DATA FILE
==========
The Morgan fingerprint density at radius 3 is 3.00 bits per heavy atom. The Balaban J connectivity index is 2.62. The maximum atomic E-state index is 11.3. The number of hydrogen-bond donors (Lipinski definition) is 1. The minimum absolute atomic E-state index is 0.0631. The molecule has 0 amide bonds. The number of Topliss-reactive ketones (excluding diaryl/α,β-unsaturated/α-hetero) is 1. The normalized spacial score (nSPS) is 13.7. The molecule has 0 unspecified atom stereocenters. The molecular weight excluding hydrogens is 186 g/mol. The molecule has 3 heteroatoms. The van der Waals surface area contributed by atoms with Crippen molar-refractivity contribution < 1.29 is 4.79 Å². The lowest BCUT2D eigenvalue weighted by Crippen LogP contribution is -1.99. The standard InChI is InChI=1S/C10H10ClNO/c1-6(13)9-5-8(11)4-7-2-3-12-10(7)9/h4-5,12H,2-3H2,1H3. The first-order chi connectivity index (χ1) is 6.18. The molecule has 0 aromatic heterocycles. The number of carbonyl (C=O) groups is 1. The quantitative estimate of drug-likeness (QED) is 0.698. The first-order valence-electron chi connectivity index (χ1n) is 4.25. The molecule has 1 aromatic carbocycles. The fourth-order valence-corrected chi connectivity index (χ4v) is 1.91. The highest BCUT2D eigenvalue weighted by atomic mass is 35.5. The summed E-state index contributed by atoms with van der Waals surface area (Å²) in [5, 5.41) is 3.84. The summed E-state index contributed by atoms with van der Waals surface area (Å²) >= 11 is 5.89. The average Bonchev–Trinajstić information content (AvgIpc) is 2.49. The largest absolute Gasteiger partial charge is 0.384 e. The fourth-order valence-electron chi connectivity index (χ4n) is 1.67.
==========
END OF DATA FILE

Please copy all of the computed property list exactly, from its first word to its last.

The Morgan fingerprint density at radius 3 is 3.00 bits per heavy atom. The Balaban J connectivity index is 2.62. The maximum atomic E-state index is 11.3. The number of hydrogen-bond donors (Lipinski definition) is 1. The minimum absolute atomic E-state index is 0.0631. The molecule has 0 amide bonds. The number of Topliss-reactive ketones (excluding diaryl/α,β-unsaturated/α-hetero) is 1. The normalized spacial score (nSPS) is 13.7. The molecule has 0 unspecified atom stereocenters. The molecular weight excluding hydrogens is 186 g/mol. The molecule has 3 heteroatoms. The van der Waals surface area contributed by atoms with Crippen molar-refractivity contribution < 1.29 is 4.79 Å². The lowest BCUT2D eigenvalue weighted by Crippen LogP contribution is -1.99. The standard InChI is InChI=1S/C10H10ClNO/c1-6(13)9-5-8(11)4-7-2-3-12-10(7)9/h4-5,12H,2-3H2,1H3. The first-order chi connectivity index (χ1) is 6.18. The molecule has 0 aromatic heterocycles. The number of carbonyl (C=O) groups is 1. The quantitative estimate of drug-likeness (QED) is 0.698. The first-order valence-electron chi connectivity index (χ1n) is 4.25. The molecule has 1 aromatic carbocycles. The fourth-order valence-corrected chi connectivity index (χ4v) is 1.91. The highest BCUT2D eigenvalue weighted by atomic mass is 35.5. The summed E-state index contributed by atoms with van der Waals surface area (Å²) in [5, 5.41) is 3.84. The summed E-state index contributed by atoms with van der Waals surface area (Å²) >= 11 is 5.89. The average Bonchev–Trinajstić information content (AvgIpc) is 2.49. The largest absolute Gasteiger partial charge is 0.384 e. The fourth-order valence-electron chi connectivity index (χ4n) is 1.67.